A large pile of fresh vegitables on a cutting board.

The Pantry Blog

Filling the ‘Grocery Gap’: 20,000 Kids in Need of Lunch

May 26, 2015 By

J Knox Food Bank_0152

Summer isn’t all about sand castles, white beaches and cold beverages on hot days, especially not if you are one of the 20,000 children who receive free lunch at school while it is in session or if you are the hard working parents of those kids that, come June, have to scramble to find enough food to put on the table while school is out. If their children are receiving a free lunch, likely they are also taking home a sack supper for later. During those 10 or 11 weeks of summer, parents, often times a single parent, spend double for weekly groceries than during the school year.

For The Pantry that summer means increased visits and visitors to The Pantry for food by some of our most vulnerable neighbors, households with kids. Not only is summer a tough time for these families, it’s a tough time for The Pantry too. Many social groups break for the summer, church attendance drops off, donors and volunteers go on vacation and often enough in the hurry to get to the amusement park or to a summer destination they forget to drop a check in the mail to help those in need. For us and for these families the next few weeks are crucial! We need your help to make sure our less fortunate neighbors get the help they need to feed their children well.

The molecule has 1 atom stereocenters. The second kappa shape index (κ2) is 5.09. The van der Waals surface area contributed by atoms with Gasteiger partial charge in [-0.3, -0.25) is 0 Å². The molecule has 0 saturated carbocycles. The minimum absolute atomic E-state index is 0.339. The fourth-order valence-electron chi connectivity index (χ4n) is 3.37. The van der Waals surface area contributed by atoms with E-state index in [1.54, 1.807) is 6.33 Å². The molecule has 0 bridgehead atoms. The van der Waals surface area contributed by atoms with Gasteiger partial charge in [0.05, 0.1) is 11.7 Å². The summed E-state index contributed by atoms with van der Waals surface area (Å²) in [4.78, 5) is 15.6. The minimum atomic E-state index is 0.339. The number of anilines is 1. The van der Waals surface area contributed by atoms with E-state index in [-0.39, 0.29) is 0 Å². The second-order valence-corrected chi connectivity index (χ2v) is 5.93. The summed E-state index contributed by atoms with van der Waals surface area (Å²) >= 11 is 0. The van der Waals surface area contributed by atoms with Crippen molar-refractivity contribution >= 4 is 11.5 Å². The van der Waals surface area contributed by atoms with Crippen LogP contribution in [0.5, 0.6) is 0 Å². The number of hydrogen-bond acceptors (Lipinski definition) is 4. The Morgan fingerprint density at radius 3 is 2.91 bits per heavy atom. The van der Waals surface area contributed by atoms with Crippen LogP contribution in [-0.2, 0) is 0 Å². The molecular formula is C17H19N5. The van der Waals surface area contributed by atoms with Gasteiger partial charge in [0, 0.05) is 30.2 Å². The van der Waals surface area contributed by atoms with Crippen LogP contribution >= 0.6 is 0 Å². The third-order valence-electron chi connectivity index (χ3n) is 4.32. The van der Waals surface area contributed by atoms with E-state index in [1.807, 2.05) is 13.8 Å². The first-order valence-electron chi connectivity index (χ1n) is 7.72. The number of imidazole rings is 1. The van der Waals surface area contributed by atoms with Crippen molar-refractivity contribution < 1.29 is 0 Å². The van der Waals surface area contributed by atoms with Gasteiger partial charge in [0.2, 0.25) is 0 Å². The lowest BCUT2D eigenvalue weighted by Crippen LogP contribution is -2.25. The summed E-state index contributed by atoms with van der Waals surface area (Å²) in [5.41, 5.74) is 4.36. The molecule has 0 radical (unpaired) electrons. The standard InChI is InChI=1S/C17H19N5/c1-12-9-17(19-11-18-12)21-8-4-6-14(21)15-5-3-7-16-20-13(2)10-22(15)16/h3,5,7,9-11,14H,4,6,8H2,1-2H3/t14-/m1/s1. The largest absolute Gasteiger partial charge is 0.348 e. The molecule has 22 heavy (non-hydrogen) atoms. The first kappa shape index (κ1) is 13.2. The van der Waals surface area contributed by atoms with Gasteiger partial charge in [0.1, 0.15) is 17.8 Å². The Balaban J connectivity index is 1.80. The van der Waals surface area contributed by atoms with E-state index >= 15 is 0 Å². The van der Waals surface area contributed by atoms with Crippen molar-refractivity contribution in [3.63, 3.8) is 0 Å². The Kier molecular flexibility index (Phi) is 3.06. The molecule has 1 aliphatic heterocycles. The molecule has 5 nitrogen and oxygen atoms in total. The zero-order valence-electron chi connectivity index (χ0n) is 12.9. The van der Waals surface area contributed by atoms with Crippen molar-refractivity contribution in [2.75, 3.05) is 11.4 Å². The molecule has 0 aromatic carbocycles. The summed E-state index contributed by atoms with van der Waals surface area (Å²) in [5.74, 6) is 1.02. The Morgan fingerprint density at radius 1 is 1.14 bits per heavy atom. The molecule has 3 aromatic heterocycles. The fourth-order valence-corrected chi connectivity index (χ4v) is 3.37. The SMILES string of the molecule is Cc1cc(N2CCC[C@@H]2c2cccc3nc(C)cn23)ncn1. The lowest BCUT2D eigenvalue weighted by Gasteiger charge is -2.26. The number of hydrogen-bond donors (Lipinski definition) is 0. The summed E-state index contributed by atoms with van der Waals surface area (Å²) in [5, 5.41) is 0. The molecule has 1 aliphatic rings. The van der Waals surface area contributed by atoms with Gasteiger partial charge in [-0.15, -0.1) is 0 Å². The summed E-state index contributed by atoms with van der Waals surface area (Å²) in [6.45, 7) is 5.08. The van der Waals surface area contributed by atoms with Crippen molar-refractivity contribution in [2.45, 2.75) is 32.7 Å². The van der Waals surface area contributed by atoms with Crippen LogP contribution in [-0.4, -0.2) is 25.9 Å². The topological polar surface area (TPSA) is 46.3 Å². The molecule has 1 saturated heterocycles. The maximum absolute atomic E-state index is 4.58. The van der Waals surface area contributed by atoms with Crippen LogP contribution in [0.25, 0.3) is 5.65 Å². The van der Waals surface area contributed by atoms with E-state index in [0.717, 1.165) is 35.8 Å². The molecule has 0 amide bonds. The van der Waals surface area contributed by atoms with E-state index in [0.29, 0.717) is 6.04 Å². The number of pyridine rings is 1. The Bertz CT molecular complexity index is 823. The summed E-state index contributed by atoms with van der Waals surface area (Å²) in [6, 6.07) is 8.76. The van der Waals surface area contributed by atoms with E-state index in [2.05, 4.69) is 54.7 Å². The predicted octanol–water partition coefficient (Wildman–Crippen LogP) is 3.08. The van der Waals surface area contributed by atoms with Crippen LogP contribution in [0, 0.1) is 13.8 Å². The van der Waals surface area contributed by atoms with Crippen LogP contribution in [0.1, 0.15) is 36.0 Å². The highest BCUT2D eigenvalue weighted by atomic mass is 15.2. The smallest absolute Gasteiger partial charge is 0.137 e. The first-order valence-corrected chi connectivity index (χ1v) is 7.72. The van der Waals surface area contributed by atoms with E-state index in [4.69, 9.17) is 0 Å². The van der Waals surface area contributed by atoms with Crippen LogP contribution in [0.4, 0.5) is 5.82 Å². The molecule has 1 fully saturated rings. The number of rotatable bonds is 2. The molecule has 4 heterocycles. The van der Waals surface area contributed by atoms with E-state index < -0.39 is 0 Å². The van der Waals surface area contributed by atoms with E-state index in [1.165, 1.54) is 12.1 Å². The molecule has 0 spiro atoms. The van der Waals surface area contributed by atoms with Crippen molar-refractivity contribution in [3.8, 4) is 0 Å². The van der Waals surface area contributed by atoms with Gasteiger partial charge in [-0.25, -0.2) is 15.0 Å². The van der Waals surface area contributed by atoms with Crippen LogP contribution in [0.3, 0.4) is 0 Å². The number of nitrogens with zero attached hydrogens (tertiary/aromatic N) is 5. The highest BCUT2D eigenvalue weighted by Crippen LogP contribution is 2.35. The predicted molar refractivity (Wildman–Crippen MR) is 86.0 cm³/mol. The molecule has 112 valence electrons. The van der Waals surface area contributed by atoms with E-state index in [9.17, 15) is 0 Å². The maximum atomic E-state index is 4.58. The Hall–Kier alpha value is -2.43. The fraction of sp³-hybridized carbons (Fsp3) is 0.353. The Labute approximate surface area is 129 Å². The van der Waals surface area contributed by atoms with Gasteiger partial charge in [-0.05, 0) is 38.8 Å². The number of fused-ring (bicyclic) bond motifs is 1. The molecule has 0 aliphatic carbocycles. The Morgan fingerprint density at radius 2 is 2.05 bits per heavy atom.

We are in year 2 of our participation in the Meet Up and Eat Up program. For this program we partner with the Grand Rapids Public School System and the USDA, filling the ‘grocery gap’ while the schools are in recess. Attendance for these programs are historically low, but not for the reasons that you might think. We managed to serve almost 900 meals last summer. Still, you might ask, “Why if there is such great need do parents not get their kids to these meal sites?” Honestly, many parents would love to, but they have to work. Sometimes we forget that many, many of those in need of food work full-time. Not only are many of these parents unable to bring their children to the meal program because they work, many of them are making just a few dollars too many to receive help with daycare. Without subsidized daycare, these parents have to make the hard choice to leave their under-aged child or children at home alone while they work. That is a scary reality. Let’s help to make sure that, at the very least, we can fill their pantries with the food they need.


 

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